DAVID SANBORN: Then Again … The Anthology (Rhino/Warner)

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Florida-born David Sanborn is rightly regarded as a doyen amongst smooth alto saxophonists. Raised in Kirkwood, Missouri, Sanborn took up the saxophone on his physician’s advice – a young Sanborn had suffered from polio and his doctor reckoned that the instrument would assist and strengthen his breathing. Little did the doctor know that his words kick-started an extraordinary musical career.

Sanborn’s professional musical odyssey began as a member of Little Milton’s road band; then there was a stint with Paul Butterfield which led to stage and studio work with the likes of David Bowie, James Brown, Stevie Wonder, Gil Evans, the Eagles, Elton John and Bruce Springsteen. Working in such august company brought the young altoist to the attention of a number of record companies and in the early 70s he signed with Warner Bros… and it’s from his 20 year tenure at that label (and its sister label, Elektra) that this 2 CD, 29 track anthology is compiled.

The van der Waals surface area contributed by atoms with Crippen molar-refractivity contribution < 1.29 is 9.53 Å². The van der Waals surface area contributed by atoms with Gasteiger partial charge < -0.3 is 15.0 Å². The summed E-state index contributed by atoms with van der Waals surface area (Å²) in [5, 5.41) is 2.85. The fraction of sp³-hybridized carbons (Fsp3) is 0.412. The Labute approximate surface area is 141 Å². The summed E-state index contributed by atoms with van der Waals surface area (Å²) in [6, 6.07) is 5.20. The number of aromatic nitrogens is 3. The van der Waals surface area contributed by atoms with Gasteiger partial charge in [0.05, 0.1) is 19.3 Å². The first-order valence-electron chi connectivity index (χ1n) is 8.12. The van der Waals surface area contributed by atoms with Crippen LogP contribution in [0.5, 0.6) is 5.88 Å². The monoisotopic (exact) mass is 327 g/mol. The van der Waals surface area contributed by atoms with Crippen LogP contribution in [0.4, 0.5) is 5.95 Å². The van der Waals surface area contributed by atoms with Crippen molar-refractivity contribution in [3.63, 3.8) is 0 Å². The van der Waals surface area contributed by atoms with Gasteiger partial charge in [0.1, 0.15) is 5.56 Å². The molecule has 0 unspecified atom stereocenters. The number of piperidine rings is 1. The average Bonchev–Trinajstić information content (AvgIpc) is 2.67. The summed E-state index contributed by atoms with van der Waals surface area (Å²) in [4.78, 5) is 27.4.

The collection begins with ‘The Whisperer’ – taken from his first solo album, ‘Taking Off’ and that’s followed by all his big tunes including the Marcus Miller-productions ‘Hideaway’ and ‘Chicago Song’, ‘One In A Million’ (from ‘Voyeur’ – an album Sanborn candidly admits was recorded under the influence of all kinds of illegal substances) and the Tony LiPuma production of ‘Try a Little Tenderness’.

Thankfully, there’s also plenty of material representing his collaborations with Bob James. The sinuous ‘Maputo’ remains outstanding while the Al Jarreau-vocalised version of ‘Since I Fell For You’ stands repeated plays. Sanborn picked those tracks himself. In fact he’s compiled and sequenced the whole album and the included essay/conversation with David Ritz means that the collection is about as definitive as you’d ever get.

(BB) 4/5